Dan the Man's Movie Reviews

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Category Archives: 5-5.5/10

Defiance (2008)

Who needs to bathe when you’re fighting for freedom?

In 1941, Nazi soldiers were all over Eastern Europe, going around and slaughtering whatever Jews they could find out in the open, or even in hiding. The numbers got so ridiculous that they reached the thousands and eventually, people began to get more and more petrified of the possible threat and were left heading for the hills, in hopes that they would find, at the very least, some sort of shelter. Three brothers, Tuvia (Daniel Craig), Zus (Liev Schreiber) and Asael (Jamie Bell), are able to do that and find refuge in the woods where they played as little children. But what turns out to be a small conquest for the three brothers, soon starts to get more and more people involved, with fellow Jews not just looking for refuge, but also to take part in killing Nazis and getting any sort of revenge that they can find. And for the three brothers, this is fine, however, they also start to collide with one another, when each one has a different point-of-view of how the camp should be run, what sort of rules should be put in-place, and whether or not any of this is even worth it.

All you need is some brotherly love.

All you need is some brotherly love.

Yet again, another Holocaust drama. However, Defiance may be a tad different in that it’s not necessarily a melodrama, Oscar-baity weeper – it’s much more of an action-thriller, with obvious dramatic bits thrown in for good measure. It’s something that director Edward Zwick has been known for doing for his whole career and it’s a huge surprise to see him handle material with so much potential and promise, and yet, not do much with it.

This isn’t to say that Defiance is a bad movie – it’s just a movie that could have been better, what with all of the different pedigrees it had going for it, but instead, got way too jumbled and confused about what it wanted to, or do, that it loses itself. While it wouldn’t have worked necessarily as a deep, dark and upsetting drama about the Holocaust and the horrible Nazis, it still somehow doesn’t work as a cold, deep and dark drama, with action-sequences of Jews facing off against Nazis. In a way, it’s two very “okay” movies, that still don’t find their ways of coming together in a smart, meaningful and coherent way.

Some of this definitely has to do with Zwick’s messy direction, but some of it also has to do with the fact that the script he’s working with, from himself and Clayton Frohman, just doesn’t always know what it wants to say.

For one, yes, it’s a Holocaust drama that cries out about the injustices and awfulness of the Holocaust in an effective, if slightly original manner; taking all of the focus away from the actual camps and ghettos themselves, and placing us in the woods, makes the movie feel all the more claustrophobic and tense. It also shows the desperation of those involved in that they were literally willing to risk five years of their lives, all alone in the shivering cold and unforgiving woods, just so that they weren’t found and executed by the Nazis. The movie doesn’t forget that most of these Jews have no clue about what’s really lurking beyond the woods and in that sense, it’s a smart, if somewhat effective thriller, bordering almost on horror.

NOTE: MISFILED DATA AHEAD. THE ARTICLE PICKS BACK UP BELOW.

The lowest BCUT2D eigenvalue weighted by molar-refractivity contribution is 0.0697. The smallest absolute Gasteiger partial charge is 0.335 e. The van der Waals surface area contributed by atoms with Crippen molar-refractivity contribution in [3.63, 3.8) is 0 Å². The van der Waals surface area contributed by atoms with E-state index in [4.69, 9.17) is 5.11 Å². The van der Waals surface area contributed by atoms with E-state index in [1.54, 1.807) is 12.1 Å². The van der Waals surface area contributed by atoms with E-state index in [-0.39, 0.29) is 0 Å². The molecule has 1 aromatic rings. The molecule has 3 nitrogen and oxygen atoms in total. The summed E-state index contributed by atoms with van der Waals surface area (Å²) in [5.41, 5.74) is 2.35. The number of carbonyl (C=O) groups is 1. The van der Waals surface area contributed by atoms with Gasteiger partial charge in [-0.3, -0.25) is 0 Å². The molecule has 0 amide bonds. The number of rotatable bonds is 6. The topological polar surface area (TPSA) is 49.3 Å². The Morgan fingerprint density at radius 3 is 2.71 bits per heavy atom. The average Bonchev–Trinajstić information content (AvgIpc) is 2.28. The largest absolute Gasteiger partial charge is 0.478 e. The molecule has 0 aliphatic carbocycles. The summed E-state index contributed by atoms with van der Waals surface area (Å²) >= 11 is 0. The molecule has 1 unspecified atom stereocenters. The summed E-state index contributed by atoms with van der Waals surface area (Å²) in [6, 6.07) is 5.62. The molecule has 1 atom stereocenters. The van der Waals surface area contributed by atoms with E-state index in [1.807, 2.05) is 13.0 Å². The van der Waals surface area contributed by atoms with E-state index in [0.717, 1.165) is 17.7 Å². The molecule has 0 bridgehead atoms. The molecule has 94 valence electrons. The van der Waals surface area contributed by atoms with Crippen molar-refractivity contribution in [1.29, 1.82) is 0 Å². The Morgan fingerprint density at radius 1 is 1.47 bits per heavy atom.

But then, the movie takes in all of these other strands of plot that just don’t really work.

Or an assault-rifle.

Or an assault-rifle.

For instance, Jamie Bell’s character all of a sudden has a romance with Mia Wasikowska’s character that feels forced, as well as Daniel Craig’s romance with Alexa Davalos’. I would say that Liev Schreiber’s romance with a sorely underused Iben Hjejle is also random, but it’s hardly ever touched upon, until the very end and we see Schrieber smack her bottom, as if they’ve been canoodling for the past decade or so. Sure, putting romance in your movie assures that it will become more of a universal tale for anyone watching, but it also takes away from the believeability of the story and breaks up whatever tension there may have been.

And it’s a problem, too, because Zwick works well with actors and the ones he has here, really do put in some solid work – they’re just stuck with some lame material. Craig is your typical hero of the story, who always seems like he has his morals and heart in the right places, regardless of terrible the times around him may be; Bell tries whatever he can with a conventional role; Schrieber brings out some semblance of sympathy with a character who’s sole purpose is to be rough, gruff and violent; the ladies never quite get a chance to do more than just be dirty window-dressing; and Mark Feuerstien, despite seeming out-of-place as one of the Jews who takes refuge in the woods, fits in perfectly and is probably the most interesting character out of the bunch, despite not getting a whole lot to do.

Which is a shame, because the whole movie is basically like that. Everyone tries, but sadly, nothing in return.

Consensus: Even with the solid cast and director on-board, Defiance is stuck between two movies and never quite gets out of that funk, giving us a messy, imperfect look at the Holocaust, with an interesting viewpoint.

5.5 / 10

Or even a furry hat.

Or even a furry hat.

Photos Courtesy of: Aceshowbiz

The Hollars (2016)

Family’s suck. No matter how colorful.